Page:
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Special Affects is a project of the University of Pittsburgh Film Studies Graduate Student Organization (FSGSO). In addition to publicizing Cinematheque, a biweekly screening series in Pittsburgh, an annual film & media studies conference, and regularly scheduled professional panels and talks, Special Affects is devoted to cultivating a broader intellectual community of scholars, readers, practitioners, and media-makers with an interest in film and media topics.

Though the study of increasingly diverse and dispersed sites of media production and consumption – game studies, television, film, new media, science and technology studies, visual culture, video art, internet studies … could all fall under the wing of FMS – can, for some, lend the discipline a frustratingly miscellaneous aura, we feel it is a unique advantage of film and media studies to routinely glean approaches and insights from many disciplines. To that end, we hope to cast a wide net and encourage scholars and writers from diverse fields to contribute and collaborate; to give an occasion for thinkers, creators, and media-makers to field questions, articulate their ideas and visions in a more casual, public format; and to provide a textual space for discussion beyond the seminar room or lecture hall. Finally, where pedagogy often takes a secondhand role in descriptions of academic work, we hope to recover its primacy through the sharing of teaching materials and syllabi and by encouraging a broader discussion of teaching film and media topics.

However, beyond writing and publishing on academic subjects in a digital, open access medium, we hope to explore open access digital media as a form of scholarship in its own right. And the tide is clearly turning, from a print- and publication-oriented academy to a digital- and data-friendly one. In response to both the general crisis in academic publishing and the heavy demands on scholars to publish, the Modern Language Association’s “Task Force on Evaluating Scholarship for Tenure and Promotion” recently recommended crediting more publications in article forms. At the same time, the MLA has begun to meaningfully recognize alternative kinds of scholarship made possible by the internet, information technology, and new media. The MLA’s “Guidelines for Evaluating Work with Digital Media” now encourages considering as scholarship the production of digital editions of textual materials, the compiling of databases, writing software to sort and analyze digitized texts (for insights into language, literary tropes, genres, bibliographic differences, etc.), building visualization tools, and defining the codes and technical standards for research in any of the above. At Special Affects we hope to share and develop like digital resources. Our own aggregated journal table of contents browser, dubbed ExtraExtra, is one such effort.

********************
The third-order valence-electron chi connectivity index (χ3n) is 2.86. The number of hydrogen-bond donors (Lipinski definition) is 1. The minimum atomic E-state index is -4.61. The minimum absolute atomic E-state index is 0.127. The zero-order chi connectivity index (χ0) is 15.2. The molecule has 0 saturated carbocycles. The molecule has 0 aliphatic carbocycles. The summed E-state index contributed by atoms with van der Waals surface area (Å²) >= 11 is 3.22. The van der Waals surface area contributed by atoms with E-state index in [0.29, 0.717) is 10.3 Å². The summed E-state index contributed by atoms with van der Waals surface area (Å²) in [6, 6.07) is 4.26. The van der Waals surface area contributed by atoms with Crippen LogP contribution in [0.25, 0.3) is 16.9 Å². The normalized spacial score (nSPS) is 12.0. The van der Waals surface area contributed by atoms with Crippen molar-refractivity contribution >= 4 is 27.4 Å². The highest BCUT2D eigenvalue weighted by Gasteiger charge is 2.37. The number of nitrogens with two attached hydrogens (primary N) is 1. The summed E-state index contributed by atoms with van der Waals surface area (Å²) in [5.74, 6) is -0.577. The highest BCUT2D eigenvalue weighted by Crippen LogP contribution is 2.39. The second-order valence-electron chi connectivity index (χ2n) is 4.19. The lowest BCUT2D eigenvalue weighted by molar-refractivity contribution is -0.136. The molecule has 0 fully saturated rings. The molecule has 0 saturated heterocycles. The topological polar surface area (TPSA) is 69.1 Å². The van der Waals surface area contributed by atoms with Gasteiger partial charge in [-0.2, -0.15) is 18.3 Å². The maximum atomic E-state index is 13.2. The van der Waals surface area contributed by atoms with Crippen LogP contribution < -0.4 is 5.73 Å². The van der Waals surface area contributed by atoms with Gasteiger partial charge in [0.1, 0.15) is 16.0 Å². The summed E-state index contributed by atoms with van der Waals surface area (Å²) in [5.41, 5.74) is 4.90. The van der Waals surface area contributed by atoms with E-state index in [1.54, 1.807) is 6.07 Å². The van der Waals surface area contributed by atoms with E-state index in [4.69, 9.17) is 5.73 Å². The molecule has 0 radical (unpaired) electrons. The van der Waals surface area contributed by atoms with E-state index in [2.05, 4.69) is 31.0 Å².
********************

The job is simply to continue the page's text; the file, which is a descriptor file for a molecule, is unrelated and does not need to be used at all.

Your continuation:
Though Special Affects is affiliated with the University of Pittsburgh Film Studies Department and run by the Film Studies Graduate Student Organization, we are happy to look at short proposals or completed posts from scholars, instructors, and graduate students in film and media studies or related fields. We will also consider guest posts from non-academics. Please see our contributor guide for more information, and if you’re local to Pittsburgh we hope to see you at one of our many events.

Javier O’Neil-Ortiz